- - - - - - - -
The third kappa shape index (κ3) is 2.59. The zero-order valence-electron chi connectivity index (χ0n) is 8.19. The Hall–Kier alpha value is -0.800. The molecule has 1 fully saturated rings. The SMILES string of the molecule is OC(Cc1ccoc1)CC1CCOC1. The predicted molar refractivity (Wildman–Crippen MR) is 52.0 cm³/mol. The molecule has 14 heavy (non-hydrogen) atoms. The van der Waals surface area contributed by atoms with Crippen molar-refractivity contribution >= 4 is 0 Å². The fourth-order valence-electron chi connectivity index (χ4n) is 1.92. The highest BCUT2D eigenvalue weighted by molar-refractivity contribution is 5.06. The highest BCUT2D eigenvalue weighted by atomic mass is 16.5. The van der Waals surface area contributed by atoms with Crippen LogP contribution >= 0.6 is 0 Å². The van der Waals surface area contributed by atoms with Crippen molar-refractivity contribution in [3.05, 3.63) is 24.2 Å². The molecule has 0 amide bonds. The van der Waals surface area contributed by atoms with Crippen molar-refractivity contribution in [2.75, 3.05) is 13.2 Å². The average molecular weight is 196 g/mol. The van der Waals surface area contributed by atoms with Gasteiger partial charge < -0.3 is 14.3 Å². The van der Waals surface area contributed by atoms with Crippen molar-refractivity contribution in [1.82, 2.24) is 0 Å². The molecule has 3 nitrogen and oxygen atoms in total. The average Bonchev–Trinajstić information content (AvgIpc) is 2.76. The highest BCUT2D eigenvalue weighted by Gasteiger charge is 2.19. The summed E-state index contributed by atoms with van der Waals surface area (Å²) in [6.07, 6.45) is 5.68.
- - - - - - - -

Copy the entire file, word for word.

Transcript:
The third kappa shape index (κ3) is 2.59. The zero-order valence-electron chi connectivity index (χ0n) is 8.19. The Hall–Kier alpha value is -0.800. The molecule has 1 fully saturated rings. The SMILES string of the molecule is OC(Cc1ccoc1)CC1CCOC1. The predicted molar refractivity (Wildman–Crippen MR) is 52.0 cm³/mol. The molecule has 14 heavy (non-hydrogen) atoms. The van der Waals surface area contributed by atoms with Crippen molar-refractivity contribution >= 4 is 0 Å². The fourth-order valence-electron chi connectivity index (χ4n) is 1.92. The highest BCUT2D eigenvalue weighted by molar-refractivity contribution is 5.06. The highest BCUT2D eigenvalue weighted by atomic mass is 16.5. The van der Waals surface area contributed by atoms with Crippen LogP contribution >= 0.6 is 0 Å². The van der Waals surface area contributed by atoms with Crippen molar-refractivity contribution in [3.05, 3.63) is 24.2 Å². The molecule has 0 amide bonds. The van der Waals surface area contributed by atoms with Crippen molar-refractivity contribution in [2.75, 3.05) is 13.2 Å². The average molecular weight is 196 g/mol. The van der Waals surface area contributed by atoms with Gasteiger partial charge < -0.3 is 14.3 Å². The van der Waals surface area contributed by atoms with Crippen molar-refractivity contribution in [1.82, 2.24) is 0 Å². The molecule has 3 nitrogen and oxygen atoms in total. The average Bonchev–Trinajstić information content (AvgIpc) is 2.76. The highest BCUT2D eigenvalue weighted by Gasteiger charge is 2.19. The summed E-state index contributed by atoms with van der Waals surface area (Å²) in [6.07, 6.45) is 5.68.